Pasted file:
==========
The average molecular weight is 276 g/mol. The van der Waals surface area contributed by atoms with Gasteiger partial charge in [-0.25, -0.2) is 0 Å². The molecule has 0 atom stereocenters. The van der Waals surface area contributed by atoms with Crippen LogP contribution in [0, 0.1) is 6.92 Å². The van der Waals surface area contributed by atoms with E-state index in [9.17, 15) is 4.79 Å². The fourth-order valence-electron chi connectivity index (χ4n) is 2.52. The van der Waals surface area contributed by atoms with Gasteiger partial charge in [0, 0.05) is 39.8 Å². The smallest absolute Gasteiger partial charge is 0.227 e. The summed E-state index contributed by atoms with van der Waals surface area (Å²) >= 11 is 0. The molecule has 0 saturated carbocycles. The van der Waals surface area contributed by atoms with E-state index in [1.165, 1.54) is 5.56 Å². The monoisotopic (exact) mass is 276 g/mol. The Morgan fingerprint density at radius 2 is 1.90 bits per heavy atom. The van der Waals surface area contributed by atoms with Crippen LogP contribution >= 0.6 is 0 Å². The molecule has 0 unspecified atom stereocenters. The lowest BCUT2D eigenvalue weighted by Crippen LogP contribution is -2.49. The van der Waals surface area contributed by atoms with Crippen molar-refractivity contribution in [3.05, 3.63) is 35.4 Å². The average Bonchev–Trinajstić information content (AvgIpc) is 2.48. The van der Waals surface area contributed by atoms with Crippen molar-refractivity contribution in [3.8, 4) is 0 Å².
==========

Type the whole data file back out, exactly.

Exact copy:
The average molecular weight is 276 g/mol. The van der Waals surface area contributed by atoms with Gasteiger partial charge in [-0.25, -0.2) is 0 Å². The molecule has 0 atom stereocenters. The van der Waals surface area contributed by atoms with Crippen LogP contribution in [0, 0.1) is 6.92 Å². The van der Waals surface area contributed by atoms with E-state index in [9.17, 15) is 4.79 Å². The fourth-order valence-electron chi connectivity index (χ4n) is 2.52. The van der Waals surface area contributed by atoms with Gasteiger partial charge in [0, 0.05) is 39.8 Å². The smallest absolute Gasteiger partial charge is 0.227 e. The summed E-state index contributed by atoms with van der Waals surface area (Å²) >= 11 is 0. The molecule has 0 saturated carbocycles. The van der Waals surface area contributed by atoms with E-state index in [1.165, 1.54) is 5.56 Å². The monoisotopic (exact) mass is 276 g/mol. The Morgan fingerprint density at radius 2 is 1.90 bits per heavy atom. The van der Waals surface area contributed by atoms with Crippen LogP contribution >= 0.6 is 0 Å². The molecule has 0 unspecified atom stereocenters. The lowest BCUT2D eigenvalue weighted by Crippen LogP contribution is -2.49. The van der Waals surface area contributed by atoms with Crippen molar-refractivity contribution in [3.05, 3.63) is 35.4 Å². The average Bonchev–Trinajstić information content (AvgIpc) is 2.48. The van der Waals surface area contributed by atoms with Crippen molar-refractivity contribution in [3.8, 4) is 0 Å².